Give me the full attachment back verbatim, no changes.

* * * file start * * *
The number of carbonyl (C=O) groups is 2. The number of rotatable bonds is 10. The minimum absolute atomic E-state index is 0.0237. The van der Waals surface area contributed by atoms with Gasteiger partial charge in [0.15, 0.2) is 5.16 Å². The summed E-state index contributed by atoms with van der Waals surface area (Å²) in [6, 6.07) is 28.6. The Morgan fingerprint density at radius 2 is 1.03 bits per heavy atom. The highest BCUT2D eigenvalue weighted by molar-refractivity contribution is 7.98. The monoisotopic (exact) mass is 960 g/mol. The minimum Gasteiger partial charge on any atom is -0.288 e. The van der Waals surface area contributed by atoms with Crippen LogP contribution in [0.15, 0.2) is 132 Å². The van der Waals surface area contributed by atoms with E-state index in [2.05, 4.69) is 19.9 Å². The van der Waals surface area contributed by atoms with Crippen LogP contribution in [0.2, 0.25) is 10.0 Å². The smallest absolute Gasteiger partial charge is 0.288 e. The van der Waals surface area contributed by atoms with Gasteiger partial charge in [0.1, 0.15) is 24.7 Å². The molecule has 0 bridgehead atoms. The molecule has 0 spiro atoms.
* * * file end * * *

The number of carbonyl (C=O) groups is 2. The number of rotatable bonds is 10. The minimum absolute atomic E-state index is 0.0237. The van der Waals surface area contributed by atoms with Gasteiger partial charge in [0.15, 0.2) is 5.16 Å². The summed E-state index contributed by atoms with van der Waals surface area (Å²) in [6, 6.07) is 28.6. The Morgan fingerprint density at radius 2 is 1.03 bits per heavy atom. The highest BCUT2D eigenvalue weighted by molar-refractivity contribution is 7.98. The monoisotopic (exact) mass is 960 g/mol. The minimum Gasteiger partial charge on any atom is -0.288 e. The van der Waals surface area contributed by atoms with Crippen LogP contribution in [0.15, 0.2) is 132 Å². The van der Waals surface area contributed by atoms with E-state index in [2.05, 4.69) is 19.9 Å². The van der Waals surface area contributed by atoms with Crippen LogP contribution in [0.2, 0.25) is 10.0 Å². The smallest absolute Gasteiger partial charge is 0.288 e. The van der Waals surface area contributed by atoms with Gasteiger partial charge in [0.1, 0.15) is 24.7 Å². The molecule has 0 bridgehead atoms. The molecule has 0 spiro atoms.